Waking up, then, from partying, in Heavenly Lane, again I have the beer nightmare (now a little gin too) and with remorse and again almost and now for no reason revulsion the little white woolly particles from the pillow stuffing in her black almost wiry hair, and her puffed cheeks and little puffed lips, the gloom and dank of Heavenly Lane, and once more “I gotta go home, straighten out”—as tho never I was straight with her, but crooked—never away from my chimerical work room and comfort home, in the alien gray of the world city, in a state of WELL-BEING—. “But why do you always want to rush off so soon?”—”I guess a feeling of well-being at home, that I need, to be straight—like—like.” “I know baby—but I’m, I miss you in a way I’m jealous that you have a home and a mother who irons your clothes and all that and I haven’t—.” “When shall I come back, Friday night?”—”But baby it’s up to you—to sat when.”—”But tell me what YOU want.”—”But I’m not supposed to.”—”But what do you mean s’posed?”—”It’s like what they say—about—oh, I dunno” (sighing, turning over in the bed, hiding, burrowing little grape body around, so I go, turn her over, flop on bed, kiss the straight line that runs from her breastbone, a depression there, straight, clear down to her belly-button where it becomes an infinitesimal line and proceeds like as if ruled with pencil on down and then continues just as straight underneath, and need a man get well-being from history and thought as she herself said when he has that, the essence, but still).—The weight of my need to go home, my neurotic fears, hangovers, horrors—”I shouldna—we shouldn’t a gone to Bernard’s at all last night—at least we shoulda come home at three with the others.”—”That’s what I say baby—but God” (laughing the shnuffle and making little funny imitation voices of slurring) “you never do what I ash you t’do.”—”Aw I’m sorry—I love you—do you love me?”—”Man,” laughing, “what do you mean”—looking at me warily—”I mean do you feel affection for me?” even as she’s putting brown arms around my tense big neck.—”Naturally baby.”—”But what is the—?” I want to ask everything, can’t, don’t know how, what is the mystery of what I want from you, what is man or woman, love, what do I mean by love or why do I have to insist and ask and why do I go and leave you because in your poor wretched little quarters—”It’s the place depresses me—at home I sit in the yard, under the trees, feed my cat.”—”Oh man I know it’s stuffy in here—shall I open the blind?”—”No everybody’ll see you—I’ll be glad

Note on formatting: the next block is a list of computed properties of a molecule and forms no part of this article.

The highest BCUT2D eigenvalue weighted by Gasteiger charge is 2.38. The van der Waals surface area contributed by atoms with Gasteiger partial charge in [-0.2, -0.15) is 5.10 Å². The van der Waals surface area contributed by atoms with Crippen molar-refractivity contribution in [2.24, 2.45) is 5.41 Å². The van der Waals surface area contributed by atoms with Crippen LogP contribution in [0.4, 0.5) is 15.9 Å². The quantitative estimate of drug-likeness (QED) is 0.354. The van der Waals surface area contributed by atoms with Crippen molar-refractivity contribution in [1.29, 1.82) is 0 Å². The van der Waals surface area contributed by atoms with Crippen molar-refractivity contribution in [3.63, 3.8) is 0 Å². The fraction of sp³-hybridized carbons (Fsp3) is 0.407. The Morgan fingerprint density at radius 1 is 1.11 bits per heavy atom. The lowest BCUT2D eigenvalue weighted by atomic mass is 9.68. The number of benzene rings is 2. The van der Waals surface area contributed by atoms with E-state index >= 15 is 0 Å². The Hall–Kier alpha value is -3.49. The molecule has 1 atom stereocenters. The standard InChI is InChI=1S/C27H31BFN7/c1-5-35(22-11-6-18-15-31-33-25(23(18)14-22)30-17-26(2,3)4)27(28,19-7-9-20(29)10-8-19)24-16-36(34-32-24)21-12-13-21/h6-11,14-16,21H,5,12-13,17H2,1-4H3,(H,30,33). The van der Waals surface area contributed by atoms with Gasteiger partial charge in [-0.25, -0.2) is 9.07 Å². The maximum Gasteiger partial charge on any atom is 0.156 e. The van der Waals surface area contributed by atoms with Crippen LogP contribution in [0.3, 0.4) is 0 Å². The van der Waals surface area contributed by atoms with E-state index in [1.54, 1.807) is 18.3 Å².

0 notes, November 30, 2012